The decision concerned a notice that, on the face of it, bore no resemblance to a usual ICA notice as it: a) was given by Charterers prior to the cargo being discharged and hence cargo interests becoming aware of the damage, let alone asserting a cargo claim; b) did not say it was an ICA notice; c) primarily concerned Owners and Charterers arranging a joint survey at discharge; and d) did not contain certain mandatory information prescribed by the ICA. Continue Reading

‘Shipper’ proves it was not the shipper and avoids claim for cargo explosion: MVV Environment Devonport Ltd v. NTO Shipping GmbH & Co. KG MS Nortrader [2020] EWHC 1371 (Comm), “MV NORTRADER”

Summary

The claimant was named as shipper on a bill of lading for a consignment of cargo on the MV Nortrader, despite not being a party to the contract of carriage. The defendant, the owner of the vessel, suffered losses after a cargo explosion occurred on board the vessel shortly after the cargo had been loaded. The defendant commenced arbitration and brought a claim for damages against the claimant, as the named shipper. Although a London tribunal found it had jurisdiction to hear the dispute, the claimant was successful in its application to the High Court under section 67 of the Arbitration Act 1996 to set aside the award on the basis it was not the shipper and therefore was not a party to an arbitration agreement with the defendant.

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The term “mandatory provision of law” in an English law loan agreement found to cover U.S. secondary sanctions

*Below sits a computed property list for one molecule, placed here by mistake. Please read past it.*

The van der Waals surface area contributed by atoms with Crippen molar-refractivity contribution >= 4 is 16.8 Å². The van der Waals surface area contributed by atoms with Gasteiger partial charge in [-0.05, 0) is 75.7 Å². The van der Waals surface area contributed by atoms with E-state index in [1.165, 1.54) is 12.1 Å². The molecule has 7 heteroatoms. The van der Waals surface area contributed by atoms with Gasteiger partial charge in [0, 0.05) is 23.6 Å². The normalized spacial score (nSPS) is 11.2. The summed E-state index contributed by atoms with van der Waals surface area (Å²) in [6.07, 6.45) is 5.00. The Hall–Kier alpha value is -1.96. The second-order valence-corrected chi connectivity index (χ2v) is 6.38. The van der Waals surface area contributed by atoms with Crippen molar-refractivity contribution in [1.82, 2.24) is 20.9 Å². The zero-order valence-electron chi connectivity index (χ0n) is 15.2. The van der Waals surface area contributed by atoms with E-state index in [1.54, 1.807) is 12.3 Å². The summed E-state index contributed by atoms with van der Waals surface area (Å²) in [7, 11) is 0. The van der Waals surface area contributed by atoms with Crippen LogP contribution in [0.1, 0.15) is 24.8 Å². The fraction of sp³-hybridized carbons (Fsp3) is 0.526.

The English Court of Appeal handed down judgment in the case of Lamesa Investments Limited v. Cynergy Bank Limited [2020] EWCA Civ 821 on 30 June 2020.

The Court of Appeal upheld the High Court’s decision that U.S. sanctions targeting Lamesa Investments Limited’s (LIL) ultimate owner justified Cynergy Bank Limited’s (CBL) withholding of interest payments on a £30 million loan from LIL.

While this case was decided in the context of a loan agreement, the case is of interest to anyone drafting or interpreting a provision of an agreement that grants a party rights if another party is affected by some form of illegality, including illegality clauses and sanctions clauses. In particular, it illustrates the court’s approach to interpreting such clauses in the context of U.S. secondary sanctions: measures which do not directly prohibit certain conduct by non-U.S. persons but which allow U.S. authorities to take severe action against such persons if they engage in that conduct. It is therefore of relevance to the shipping industry.

You can read the full client alert here.

Remote surveys – the future?

In these unprecedented times of global shutdown, the shipping industry has been forced to move rapidly into the digital age. Vessels still require their statutory surveys and the clock does not stop just because the surveyors are unable to fly out to a vessel. This has forced flag states and Recognised Organisations (ROs) to develop their own procedures for remote surveys/inspections.

Remote surveys/inspections were already in use before COVID-19 – Lloyd’s Register performed one in five of its surveys without attending the ship – but their use has increased considerably. In March 2020 the number of complex remote surveys performed by Lloyd’s Register increased by 25 per cent. As resources continue to remain limited, remote surveys/inspections will be an increasingly utilised tool from the suite of options available to flag states and ROs. Continue Reading